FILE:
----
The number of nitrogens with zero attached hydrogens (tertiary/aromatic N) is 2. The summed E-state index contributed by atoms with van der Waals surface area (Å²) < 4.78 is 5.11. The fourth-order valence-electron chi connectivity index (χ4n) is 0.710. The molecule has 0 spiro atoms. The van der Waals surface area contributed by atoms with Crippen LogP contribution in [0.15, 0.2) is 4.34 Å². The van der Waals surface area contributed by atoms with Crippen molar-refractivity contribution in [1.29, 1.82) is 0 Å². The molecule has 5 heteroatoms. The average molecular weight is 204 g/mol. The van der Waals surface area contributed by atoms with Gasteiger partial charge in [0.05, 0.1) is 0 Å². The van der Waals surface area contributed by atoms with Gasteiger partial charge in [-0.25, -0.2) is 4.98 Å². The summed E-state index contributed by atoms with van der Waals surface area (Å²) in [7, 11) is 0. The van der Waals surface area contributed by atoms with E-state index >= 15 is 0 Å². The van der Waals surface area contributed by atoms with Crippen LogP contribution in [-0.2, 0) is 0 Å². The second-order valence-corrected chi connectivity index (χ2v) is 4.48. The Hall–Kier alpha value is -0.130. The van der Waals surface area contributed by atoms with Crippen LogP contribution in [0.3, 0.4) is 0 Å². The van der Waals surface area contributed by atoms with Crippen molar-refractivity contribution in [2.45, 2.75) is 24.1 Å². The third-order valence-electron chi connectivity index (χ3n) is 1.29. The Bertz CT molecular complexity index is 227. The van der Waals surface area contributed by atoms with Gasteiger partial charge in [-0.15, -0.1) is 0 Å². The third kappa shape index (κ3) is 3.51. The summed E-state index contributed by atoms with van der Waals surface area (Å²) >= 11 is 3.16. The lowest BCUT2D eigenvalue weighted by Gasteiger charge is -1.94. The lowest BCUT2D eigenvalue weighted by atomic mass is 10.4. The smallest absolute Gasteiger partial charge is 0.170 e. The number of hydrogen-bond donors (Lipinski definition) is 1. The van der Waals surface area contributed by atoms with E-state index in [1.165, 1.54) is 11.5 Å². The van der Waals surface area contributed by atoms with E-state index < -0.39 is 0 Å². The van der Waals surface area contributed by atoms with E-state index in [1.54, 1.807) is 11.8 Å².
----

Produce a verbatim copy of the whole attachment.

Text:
The number of nitrogens with zero attached hydrogens (tertiary/aromatic N) is 2. The summed E-state index contributed by atoms with van der Waals surface area (Å²) < 4.78 is 5.11. The fourth-order valence-electron chi connectivity index (χ4n) is 0.710. The molecule has 0 spiro atoms. The van der Waals surface area contributed by atoms with Crippen LogP contribution in [0.15, 0.2) is 4.34 Å². The van der Waals surface area contributed by atoms with Crippen molar-refractivity contribution in [1.29, 1.82) is 0 Å². The molecule has 5 heteroatoms. The average molecular weight is 204 g/mol. The van der Waals surface area contributed by atoms with Gasteiger partial charge in [0.05, 0.1) is 0 Å². The van der Waals surface area contributed by atoms with Gasteiger partial charge in [-0.25, -0.2) is 4.98 Å². The summed E-state index contributed by atoms with van der Waals surface area (Å²) in [7, 11) is 0. The van der Waals surface area contributed by atoms with E-state index >= 15 is 0 Å². The van der Waals surface area contributed by atoms with Crippen LogP contribution in [-0.2, 0) is 0 Å². The second-order valence-corrected chi connectivity index (χ2v) is 4.48. The Hall–Kier alpha value is -0.130. The van der Waals surface area contributed by atoms with Crippen LogP contribution in [0.3, 0.4) is 0 Å². The van der Waals surface area contributed by atoms with Crippen molar-refractivity contribution in [2.45, 2.75) is 24.1 Å². The third-order valence-electron chi connectivity index (χ3n) is 1.29. The Bertz CT molecular complexity index is 227. The van der Waals surface area contributed by atoms with Gasteiger partial charge in [-0.15, -0.1) is 0 Å². The third kappa shape index (κ3) is 3.51. The summed E-state index contributed by atoms with van der Waals surface area (Å²) >= 11 is 3.16. The lowest BCUT2D eigenvalue weighted by Gasteiger charge is -1.94. The lowest BCUT2D eigenvalue weighted by atomic mass is 10.4. The smallest absolute Gasteiger partial charge is 0.170 e. The number of hydrogen-bond donors (Lipinski definition) is 1. The van der Waals surface area contributed by atoms with E-state index in [1.165, 1.54) is 11.5 Å². The van der Waals surface area contributed by atoms with E-state index < -0.39 is 0 Å². The van der Waals surface area contributed by atoms with E-state index in [1.54, 1.807) is 11.8 Å².